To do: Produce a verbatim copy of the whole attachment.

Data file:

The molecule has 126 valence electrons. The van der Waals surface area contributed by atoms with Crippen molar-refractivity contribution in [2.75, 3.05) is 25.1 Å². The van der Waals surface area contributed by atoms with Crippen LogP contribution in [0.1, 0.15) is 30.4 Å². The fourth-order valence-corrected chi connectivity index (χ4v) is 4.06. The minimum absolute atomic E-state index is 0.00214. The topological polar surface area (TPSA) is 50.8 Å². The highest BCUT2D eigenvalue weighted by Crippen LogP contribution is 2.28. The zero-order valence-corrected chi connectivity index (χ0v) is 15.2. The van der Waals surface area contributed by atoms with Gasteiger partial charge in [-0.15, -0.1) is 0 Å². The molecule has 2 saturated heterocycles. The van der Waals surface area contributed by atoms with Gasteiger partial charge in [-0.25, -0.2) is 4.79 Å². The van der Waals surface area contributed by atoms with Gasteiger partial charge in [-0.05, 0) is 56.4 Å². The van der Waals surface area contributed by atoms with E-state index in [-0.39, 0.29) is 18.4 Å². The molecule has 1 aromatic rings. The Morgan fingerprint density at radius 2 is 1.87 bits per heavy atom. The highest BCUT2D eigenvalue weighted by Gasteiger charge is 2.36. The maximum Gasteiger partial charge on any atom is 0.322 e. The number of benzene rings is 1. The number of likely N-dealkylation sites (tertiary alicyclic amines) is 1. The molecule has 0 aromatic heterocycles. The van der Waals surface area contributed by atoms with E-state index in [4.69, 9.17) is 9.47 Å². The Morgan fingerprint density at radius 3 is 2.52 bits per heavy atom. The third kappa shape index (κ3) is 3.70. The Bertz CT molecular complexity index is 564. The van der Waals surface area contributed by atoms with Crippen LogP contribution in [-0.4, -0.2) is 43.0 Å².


The molecule has 126 valence electrons. The van der Waals surface area contributed by atoms with Crippen molar-refractivity contribution in [2.75, 3.05) is 25.1 Å². The van der Waals surface area contributed by atoms with Crippen LogP contribution in [0.1, 0.15) is 30.4 Å². The fourth-order valence-corrected chi connectivity index (χ4v) is 4.06. The minimum absolute atomic E-state index is 0.00214. The topological polar surface area (TPSA) is 50.8 Å². The highest BCUT2D eigenvalue weighted by Crippen LogP contribution is 2.28. The zero-order valence-corrected chi connectivity index (χ0v) is 15.2. The van der Waals surface area contributed by atoms with Gasteiger partial charge in [-0.15, -0.1) is 0 Å². The molecule has 2 saturated heterocycles. The van der Waals surface area contributed by atoms with Gasteiger partial charge in [-0.25, -0.2) is 4.79 Å². The van der Waals surface area contributed by atoms with Gasteiger partial charge in [-0.05, 0) is 56.4 Å². The van der Waals surface area contributed by atoms with E-state index in [-0.39, 0.29) is 18.4 Å². The molecule has 1 aromatic rings. The Morgan fingerprint density at radius 2 is 1.87 bits per heavy atom. The highest BCUT2D eigenvalue weighted by Gasteiger charge is 2.36. The maximum Gasteiger partial charge on any atom is 0.322 e. The number of benzene rings is 1. The number of likely N-dealkylation sites (tertiary alicyclic amines) is 1. The molecule has 0 aromatic heterocycles. The van der Waals surface area contributed by atoms with E-state index in [4.69, 9.17) is 9.47 Å². The Morgan fingerprint density at radius 3 is 2.52 bits per heavy atom. The third kappa shape index (κ3) is 3.70. The Bertz CT molecular complexity index is 564. The van der Waals surface area contributed by atoms with Crippen LogP contribution in [-0.4, -0.2) is 43.0 Å².